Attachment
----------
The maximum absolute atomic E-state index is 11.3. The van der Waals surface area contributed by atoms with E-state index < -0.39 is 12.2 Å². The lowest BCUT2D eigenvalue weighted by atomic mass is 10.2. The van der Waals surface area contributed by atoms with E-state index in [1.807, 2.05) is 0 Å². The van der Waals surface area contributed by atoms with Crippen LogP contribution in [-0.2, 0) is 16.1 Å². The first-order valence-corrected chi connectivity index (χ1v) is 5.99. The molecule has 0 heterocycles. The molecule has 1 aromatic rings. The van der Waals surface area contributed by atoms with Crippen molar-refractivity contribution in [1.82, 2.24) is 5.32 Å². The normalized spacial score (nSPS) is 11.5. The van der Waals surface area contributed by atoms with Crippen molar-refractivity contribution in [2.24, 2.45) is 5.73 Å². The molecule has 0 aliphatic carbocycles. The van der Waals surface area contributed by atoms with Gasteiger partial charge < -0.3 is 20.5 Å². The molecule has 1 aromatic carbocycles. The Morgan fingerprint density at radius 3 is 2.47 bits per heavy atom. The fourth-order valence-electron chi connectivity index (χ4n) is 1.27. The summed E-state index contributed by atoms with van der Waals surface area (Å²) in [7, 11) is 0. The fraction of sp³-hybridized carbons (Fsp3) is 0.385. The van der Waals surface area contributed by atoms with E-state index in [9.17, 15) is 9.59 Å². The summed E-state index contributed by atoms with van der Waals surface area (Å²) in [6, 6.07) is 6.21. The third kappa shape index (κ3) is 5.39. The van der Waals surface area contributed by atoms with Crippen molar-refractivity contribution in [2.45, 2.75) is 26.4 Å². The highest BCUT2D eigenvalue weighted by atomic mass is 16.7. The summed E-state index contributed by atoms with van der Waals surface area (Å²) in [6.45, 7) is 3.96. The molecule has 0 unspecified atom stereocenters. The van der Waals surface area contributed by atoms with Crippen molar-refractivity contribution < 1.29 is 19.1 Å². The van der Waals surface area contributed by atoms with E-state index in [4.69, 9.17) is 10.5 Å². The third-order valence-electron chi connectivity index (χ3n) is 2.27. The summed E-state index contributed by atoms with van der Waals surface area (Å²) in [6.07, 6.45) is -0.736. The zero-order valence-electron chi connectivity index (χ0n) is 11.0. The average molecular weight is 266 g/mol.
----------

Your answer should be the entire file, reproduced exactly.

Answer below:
The maximum absolute atomic E-state index is 11.3. The van der Waals surface area contributed by atoms with E-state index < -0.39 is 12.2 Å². The lowest BCUT2D eigenvalue weighted by atomic mass is 10.2. The van der Waals surface area contributed by atoms with E-state index in [1.807, 2.05) is 0 Å². The van der Waals surface area contributed by atoms with Crippen LogP contribution in [-0.2, 0) is 16.1 Å². The first-order valence-corrected chi connectivity index (χ1v) is 5.99. The molecule has 0 heterocycles. The molecule has 1 aromatic rings. The van der Waals surface area contributed by atoms with Crippen molar-refractivity contribution in [1.82, 2.24) is 5.32 Å². The normalized spacial score (nSPS) is 11.5. The van der Waals surface area contributed by atoms with Crippen molar-refractivity contribution in [2.24, 2.45) is 5.73 Å². The molecule has 0 aliphatic carbocycles. The van der Waals surface area contributed by atoms with Gasteiger partial charge < -0.3 is 20.5 Å². The molecule has 1 aromatic carbocycles. The Morgan fingerprint density at radius 3 is 2.47 bits per heavy atom. The fourth-order valence-electron chi connectivity index (χ4n) is 1.27. The summed E-state index contributed by atoms with van der Waals surface area (Å²) in [7, 11) is 0. The fraction of sp³-hybridized carbons (Fsp3) is 0.385. The van der Waals surface area contributed by atoms with E-state index in [9.17, 15) is 9.59 Å². The summed E-state index contributed by atoms with van der Waals surface area (Å²) in [6, 6.07) is 6.21. The third kappa shape index (κ3) is 5.39. The van der Waals surface area contributed by atoms with Crippen molar-refractivity contribution in [2.45, 2.75) is 26.4 Å². The highest BCUT2D eigenvalue weighted by atomic mass is 16.7. The summed E-state index contributed by atoms with van der Waals surface area (Å²) in [6.45, 7) is 3.96. The molecule has 0 unspecified atom stereocenters. The van der Waals surface area contributed by atoms with Crippen molar-refractivity contribution < 1.29 is 19.1 Å². The van der Waals surface area contributed by atoms with E-state index in [4.69, 9.17) is 10.5 Å². The third-order valence-electron chi connectivity index (χ3n) is 2.27. The summed E-state index contributed by atoms with van der Waals surface area (Å²) in [6.07, 6.45) is -0.736. The zero-order valence-electron chi connectivity index (χ0n) is 11.0. The average molecular weight is 266 g/mol.